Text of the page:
The Chemistry of LSD

Introduction

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Lysergic Acid Diethylamide also known as LSD has been a controversial subject for the past few decades.  From being one of the most popular hallucinogens in the sixties, it is now illegal throughout the United States.  Today, many people still argue about the health risks and whether or not it should continue to be illegal.  I chose to use LSD as my … because I would like to know the true effects it has on the body and mind, and gain an opinion on this argument.
Composition of ...

LSD is made from the fungus ergon which is known to grow on rye.  Someone making LSD must be extremely careful because ergon is toxic and caused many deaths in the Middle Ages when it was eaten. LSD has no color, odor, or taste. To make LSD you must have great knowledge in organic chemistry and a full lab setup. The chemist must extract the ergot alkaloids from the fungus. Also this must be done in a dark room because the fungus will decompose under bright lights. The other ingredients to make this drug are very dangerous such as chloroform and anhydrous hydrazine which are carcinogens and can easily be absorbed through skin contact alone.  The alkaloid is then combined with the lysergic acid compound “iso-lysergic acid hydrazide” by adding and heating processes.  Then the acid is isomerized which is when the atoms in its molecules are rearranged through a chemical process. its then mixed with an acid and a base and evaporated. What’s left is “iso-lysergic diethylamide” which is isomerized once more to make LSD, which is then purified and crystallized. The LSD is then usually dissolved in ethanol, where sheets of blotting paper are dipped and then dried.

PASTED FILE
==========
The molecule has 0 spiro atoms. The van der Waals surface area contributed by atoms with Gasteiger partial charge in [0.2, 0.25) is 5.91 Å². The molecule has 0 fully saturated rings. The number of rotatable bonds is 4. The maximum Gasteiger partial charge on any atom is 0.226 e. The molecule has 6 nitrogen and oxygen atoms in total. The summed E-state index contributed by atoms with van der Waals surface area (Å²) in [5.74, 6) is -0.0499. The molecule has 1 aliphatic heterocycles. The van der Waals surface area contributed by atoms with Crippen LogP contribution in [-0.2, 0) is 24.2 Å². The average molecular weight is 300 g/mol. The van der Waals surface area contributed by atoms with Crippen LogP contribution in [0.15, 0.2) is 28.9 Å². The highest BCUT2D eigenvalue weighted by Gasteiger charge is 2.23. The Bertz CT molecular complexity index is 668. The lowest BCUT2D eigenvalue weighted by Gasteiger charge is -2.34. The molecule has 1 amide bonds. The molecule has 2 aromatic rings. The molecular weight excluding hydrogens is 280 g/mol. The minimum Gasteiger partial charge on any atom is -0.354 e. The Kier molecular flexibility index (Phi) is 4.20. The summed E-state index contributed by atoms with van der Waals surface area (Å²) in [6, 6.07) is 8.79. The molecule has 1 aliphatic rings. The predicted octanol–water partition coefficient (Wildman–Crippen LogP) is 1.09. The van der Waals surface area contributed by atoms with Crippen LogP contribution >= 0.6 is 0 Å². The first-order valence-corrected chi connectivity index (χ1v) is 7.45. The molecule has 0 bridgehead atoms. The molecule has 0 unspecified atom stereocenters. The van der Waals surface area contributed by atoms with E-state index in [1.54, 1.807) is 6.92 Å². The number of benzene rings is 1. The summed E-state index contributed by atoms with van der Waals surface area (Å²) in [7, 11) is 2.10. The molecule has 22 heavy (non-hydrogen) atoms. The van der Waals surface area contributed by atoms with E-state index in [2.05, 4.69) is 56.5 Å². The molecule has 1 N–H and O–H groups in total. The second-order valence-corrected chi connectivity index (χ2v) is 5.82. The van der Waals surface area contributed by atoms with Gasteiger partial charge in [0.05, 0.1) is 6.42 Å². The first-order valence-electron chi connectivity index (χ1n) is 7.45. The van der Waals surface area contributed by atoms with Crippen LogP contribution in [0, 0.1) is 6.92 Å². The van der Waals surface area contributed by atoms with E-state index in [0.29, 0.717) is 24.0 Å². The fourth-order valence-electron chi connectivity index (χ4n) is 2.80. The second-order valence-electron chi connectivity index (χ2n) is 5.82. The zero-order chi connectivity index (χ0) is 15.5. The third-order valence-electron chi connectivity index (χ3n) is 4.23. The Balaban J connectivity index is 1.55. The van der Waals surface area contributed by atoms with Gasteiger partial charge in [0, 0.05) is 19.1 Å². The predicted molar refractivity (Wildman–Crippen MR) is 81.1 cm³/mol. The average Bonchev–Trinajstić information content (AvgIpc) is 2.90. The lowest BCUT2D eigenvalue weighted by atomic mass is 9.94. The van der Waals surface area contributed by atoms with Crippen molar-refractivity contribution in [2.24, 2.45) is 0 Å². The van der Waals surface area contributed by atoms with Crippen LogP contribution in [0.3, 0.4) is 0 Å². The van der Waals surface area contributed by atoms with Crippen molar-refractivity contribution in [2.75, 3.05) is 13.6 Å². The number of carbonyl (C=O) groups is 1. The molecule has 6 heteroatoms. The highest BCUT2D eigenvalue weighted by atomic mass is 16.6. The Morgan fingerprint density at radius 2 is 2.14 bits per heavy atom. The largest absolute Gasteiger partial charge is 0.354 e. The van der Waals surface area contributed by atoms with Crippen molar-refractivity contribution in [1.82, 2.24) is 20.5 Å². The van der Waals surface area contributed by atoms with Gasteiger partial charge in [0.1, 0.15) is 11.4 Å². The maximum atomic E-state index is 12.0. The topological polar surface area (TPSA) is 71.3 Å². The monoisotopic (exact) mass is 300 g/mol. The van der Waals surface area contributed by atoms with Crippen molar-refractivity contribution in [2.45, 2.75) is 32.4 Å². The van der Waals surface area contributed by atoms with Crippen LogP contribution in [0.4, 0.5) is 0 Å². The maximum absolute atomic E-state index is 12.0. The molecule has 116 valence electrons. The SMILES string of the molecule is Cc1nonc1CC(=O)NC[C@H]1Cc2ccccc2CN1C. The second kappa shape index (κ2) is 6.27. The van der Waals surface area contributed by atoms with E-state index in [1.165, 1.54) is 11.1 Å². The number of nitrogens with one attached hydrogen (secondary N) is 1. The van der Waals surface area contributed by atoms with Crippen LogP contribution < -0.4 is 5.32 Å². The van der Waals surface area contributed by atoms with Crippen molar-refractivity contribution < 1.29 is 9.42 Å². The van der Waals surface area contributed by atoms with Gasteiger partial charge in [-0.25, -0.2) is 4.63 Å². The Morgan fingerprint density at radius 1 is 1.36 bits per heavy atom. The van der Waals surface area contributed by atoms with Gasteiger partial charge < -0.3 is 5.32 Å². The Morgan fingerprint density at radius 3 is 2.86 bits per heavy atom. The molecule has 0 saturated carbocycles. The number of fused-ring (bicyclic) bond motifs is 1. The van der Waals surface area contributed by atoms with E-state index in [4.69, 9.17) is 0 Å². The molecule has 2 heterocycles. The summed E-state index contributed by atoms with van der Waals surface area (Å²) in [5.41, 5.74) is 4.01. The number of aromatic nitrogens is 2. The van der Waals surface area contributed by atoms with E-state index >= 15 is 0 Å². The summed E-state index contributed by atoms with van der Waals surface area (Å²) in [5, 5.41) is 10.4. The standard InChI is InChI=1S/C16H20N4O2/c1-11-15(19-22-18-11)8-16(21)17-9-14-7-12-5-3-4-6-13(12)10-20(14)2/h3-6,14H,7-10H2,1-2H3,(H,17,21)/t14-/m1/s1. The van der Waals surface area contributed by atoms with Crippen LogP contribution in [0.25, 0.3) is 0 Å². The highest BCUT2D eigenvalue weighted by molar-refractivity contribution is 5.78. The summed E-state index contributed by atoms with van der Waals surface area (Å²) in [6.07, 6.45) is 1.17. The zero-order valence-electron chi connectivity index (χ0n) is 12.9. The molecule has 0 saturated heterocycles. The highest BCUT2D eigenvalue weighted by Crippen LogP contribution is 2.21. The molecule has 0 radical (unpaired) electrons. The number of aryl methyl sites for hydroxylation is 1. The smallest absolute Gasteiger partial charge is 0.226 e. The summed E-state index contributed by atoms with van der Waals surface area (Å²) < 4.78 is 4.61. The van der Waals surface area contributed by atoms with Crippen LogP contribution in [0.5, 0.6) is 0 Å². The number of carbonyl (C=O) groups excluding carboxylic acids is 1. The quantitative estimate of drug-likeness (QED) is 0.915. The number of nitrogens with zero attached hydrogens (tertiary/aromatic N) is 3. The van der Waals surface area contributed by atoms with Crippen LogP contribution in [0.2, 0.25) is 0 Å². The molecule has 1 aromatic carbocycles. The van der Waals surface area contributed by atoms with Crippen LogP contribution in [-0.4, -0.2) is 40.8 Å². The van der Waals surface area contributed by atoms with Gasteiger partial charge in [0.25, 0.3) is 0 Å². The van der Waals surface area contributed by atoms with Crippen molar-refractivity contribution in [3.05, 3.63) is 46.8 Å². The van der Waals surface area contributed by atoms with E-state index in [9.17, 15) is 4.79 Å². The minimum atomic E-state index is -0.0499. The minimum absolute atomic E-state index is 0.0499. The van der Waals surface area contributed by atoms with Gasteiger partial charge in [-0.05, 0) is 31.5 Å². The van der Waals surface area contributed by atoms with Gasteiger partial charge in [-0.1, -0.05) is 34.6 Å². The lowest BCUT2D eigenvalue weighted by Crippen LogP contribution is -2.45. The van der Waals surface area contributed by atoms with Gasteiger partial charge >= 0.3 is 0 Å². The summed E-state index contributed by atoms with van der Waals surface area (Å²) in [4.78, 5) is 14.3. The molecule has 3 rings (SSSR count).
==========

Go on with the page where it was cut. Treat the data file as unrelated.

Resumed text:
Main Chemicals, Compounds, Components



-C20H25N3O

  • Carbon

  • Hydrogen

  • Nitrogen

  • Oxygen

Chemistry's Role

The two main components of my … are almost entirely manmade.  The process by which the ergot is used is very dangerous and complex.  Chemistry plays a large role in creating this hallucinogen, and must only be performed by knowledged chemists with a full lab.

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About the Author

Corina Haydal

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